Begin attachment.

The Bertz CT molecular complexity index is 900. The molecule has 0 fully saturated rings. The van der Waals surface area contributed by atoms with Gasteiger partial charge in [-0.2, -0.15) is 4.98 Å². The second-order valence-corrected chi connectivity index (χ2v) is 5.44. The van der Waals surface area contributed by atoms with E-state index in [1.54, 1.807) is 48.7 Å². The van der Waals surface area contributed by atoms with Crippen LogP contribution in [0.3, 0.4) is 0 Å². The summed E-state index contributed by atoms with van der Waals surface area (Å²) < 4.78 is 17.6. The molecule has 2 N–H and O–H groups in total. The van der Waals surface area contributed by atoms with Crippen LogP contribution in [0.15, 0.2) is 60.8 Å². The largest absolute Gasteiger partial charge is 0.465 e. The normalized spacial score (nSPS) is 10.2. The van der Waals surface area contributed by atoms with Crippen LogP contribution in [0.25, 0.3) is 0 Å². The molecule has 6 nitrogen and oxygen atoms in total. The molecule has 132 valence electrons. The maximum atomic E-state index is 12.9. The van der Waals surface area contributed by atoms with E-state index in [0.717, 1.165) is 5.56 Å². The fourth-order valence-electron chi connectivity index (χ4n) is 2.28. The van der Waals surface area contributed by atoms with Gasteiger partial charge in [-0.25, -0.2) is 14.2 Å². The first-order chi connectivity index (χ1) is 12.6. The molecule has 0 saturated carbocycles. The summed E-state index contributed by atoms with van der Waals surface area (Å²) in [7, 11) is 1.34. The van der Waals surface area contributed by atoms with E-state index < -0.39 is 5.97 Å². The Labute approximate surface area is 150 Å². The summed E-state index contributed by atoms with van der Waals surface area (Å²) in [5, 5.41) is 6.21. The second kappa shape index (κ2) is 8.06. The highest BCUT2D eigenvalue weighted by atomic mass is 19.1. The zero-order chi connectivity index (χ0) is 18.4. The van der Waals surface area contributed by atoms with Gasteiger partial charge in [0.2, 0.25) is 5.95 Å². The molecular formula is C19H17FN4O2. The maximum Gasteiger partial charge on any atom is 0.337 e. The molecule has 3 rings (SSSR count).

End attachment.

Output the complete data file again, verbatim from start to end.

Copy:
The Bertz CT molecular complexity index is 900. The molecule has 0 fully saturated rings. The van der Waals surface area contributed by atoms with Gasteiger partial charge in [-0.2, -0.15) is 4.98 Å². The second-order valence-corrected chi connectivity index (χ2v) is 5.44. The van der Waals surface area contributed by atoms with E-state index in [1.54, 1.807) is 48.7 Å². The van der Waals surface area contributed by atoms with Crippen LogP contribution in [0.3, 0.4) is 0 Å². The summed E-state index contributed by atoms with van der Waals surface area (Å²) < 4.78 is 17.6. The molecule has 2 N–H and O–H groups in total. The van der Waals surface area contributed by atoms with Crippen LogP contribution in [0.15, 0.2) is 60.8 Å². The largest absolute Gasteiger partial charge is 0.465 e. The normalized spacial score (nSPS) is 10.2. The van der Waals surface area contributed by atoms with Crippen LogP contribution in [0.25, 0.3) is 0 Å². The molecule has 6 nitrogen and oxygen atoms in total. The molecule has 132 valence electrons. The maximum atomic E-state index is 12.9. The van der Waals surface area contributed by atoms with E-state index in [0.717, 1.165) is 5.56 Å². The fourth-order valence-electron chi connectivity index (χ4n) is 2.28. The van der Waals surface area contributed by atoms with Gasteiger partial charge in [-0.25, -0.2) is 14.2 Å². The first-order chi connectivity index (χ1) is 12.6. The molecule has 0 saturated carbocycles. The summed E-state index contributed by atoms with van der Waals surface area (Å²) in [7, 11) is 1.34. The van der Waals surface area contributed by atoms with E-state index < -0.39 is 5.97 Å². The Labute approximate surface area is 150 Å². The summed E-state index contributed by atoms with van der Waals surface area (Å²) in [5, 5.41) is 6.21. The second kappa shape index (κ2) is 8.06. The highest BCUT2D eigenvalue weighted by atomic mass is 19.1. The zero-order chi connectivity index (χ0) is 18.4. The van der Waals surface area contributed by atoms with Gasteiger partial charge in [0.2, 0.25) is 5.95 Å². The molecular formula is C19H17FN4O2. The maximum Gasteiger partial charge on any atom is 0.337 e. The molecule has 3 rings (SSSR count).